The American TV audience that tuned in to see the Brooklyn Dodgers take on the Philadelphia Phillies on July 1, 1941, likely didn't realize they were about to witness TV history. But when a 20-second scene of a Bulova clock face appeared on their screens, overdubbed with the phrase, "The world runs on Bulova time," the estimated 4,000 viewers witnessed a milestone: the first paid TV commercial [source: TV Acres].
As anyone who watches modern TV knows, commercials are an integral part of television broadcasting. The advertisements have not only changed the way we shop, but they've also changed the way TV broadcasts are produced. TV dramas often break for commercials at high-tension moments, compelling viewers to sit through the commercials to see what happens next. And the production of TV commercials has become a high-stakes business that commands as much influence as the broadcast programming itself.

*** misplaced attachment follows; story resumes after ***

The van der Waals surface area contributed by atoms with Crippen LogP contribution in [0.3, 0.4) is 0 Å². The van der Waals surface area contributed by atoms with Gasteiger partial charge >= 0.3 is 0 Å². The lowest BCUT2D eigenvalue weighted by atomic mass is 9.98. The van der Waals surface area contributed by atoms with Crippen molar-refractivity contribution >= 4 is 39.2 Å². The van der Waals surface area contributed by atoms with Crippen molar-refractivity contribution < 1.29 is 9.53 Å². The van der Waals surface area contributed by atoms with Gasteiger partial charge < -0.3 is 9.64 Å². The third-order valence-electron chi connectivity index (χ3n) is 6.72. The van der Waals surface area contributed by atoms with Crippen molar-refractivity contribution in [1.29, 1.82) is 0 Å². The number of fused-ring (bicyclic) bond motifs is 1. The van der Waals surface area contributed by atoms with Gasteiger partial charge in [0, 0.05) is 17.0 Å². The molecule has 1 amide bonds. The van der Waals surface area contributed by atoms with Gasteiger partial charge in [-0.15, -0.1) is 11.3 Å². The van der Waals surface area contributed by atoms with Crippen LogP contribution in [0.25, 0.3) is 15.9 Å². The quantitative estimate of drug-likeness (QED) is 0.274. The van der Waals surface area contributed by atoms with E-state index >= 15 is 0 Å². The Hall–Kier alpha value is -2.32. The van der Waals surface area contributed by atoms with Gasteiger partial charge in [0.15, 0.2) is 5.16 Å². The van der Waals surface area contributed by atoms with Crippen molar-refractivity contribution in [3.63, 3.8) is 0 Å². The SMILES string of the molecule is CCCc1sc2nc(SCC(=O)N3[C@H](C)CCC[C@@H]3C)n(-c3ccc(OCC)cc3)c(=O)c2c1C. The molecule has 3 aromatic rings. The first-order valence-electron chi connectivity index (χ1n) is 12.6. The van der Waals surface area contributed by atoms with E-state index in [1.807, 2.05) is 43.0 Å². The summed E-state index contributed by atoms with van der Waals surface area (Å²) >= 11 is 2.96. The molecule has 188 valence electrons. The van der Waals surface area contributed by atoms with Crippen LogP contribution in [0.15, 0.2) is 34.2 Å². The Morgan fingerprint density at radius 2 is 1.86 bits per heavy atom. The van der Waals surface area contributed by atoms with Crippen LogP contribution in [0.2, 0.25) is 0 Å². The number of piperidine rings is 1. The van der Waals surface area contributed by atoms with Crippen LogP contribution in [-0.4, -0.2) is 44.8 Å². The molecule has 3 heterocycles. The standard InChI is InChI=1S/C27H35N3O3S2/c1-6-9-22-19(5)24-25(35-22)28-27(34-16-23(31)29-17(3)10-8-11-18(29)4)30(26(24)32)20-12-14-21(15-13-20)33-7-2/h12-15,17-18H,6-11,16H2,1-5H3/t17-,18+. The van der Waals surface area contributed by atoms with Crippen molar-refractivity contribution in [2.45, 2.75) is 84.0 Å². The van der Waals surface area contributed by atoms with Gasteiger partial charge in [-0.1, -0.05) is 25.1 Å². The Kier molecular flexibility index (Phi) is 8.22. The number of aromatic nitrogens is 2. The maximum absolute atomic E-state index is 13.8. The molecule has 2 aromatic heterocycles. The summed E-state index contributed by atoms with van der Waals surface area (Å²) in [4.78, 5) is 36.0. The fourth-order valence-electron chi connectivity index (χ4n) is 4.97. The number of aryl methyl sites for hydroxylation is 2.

New York-based Bulova Watch Company reportedly paid $9 for that 1941 commercial, an infinitely small sum compared to the millions of dollars spent on commercials that run during modern events like the Super Bowl. The small ad was just the tip of a broadcasting iceberg, and one has to wonder if the Bulova advertising representatives -- or the broadcaster who sold the ad -- had any idea what would evolve from that brief broadcasting moment [source: The Most Expensive Journal].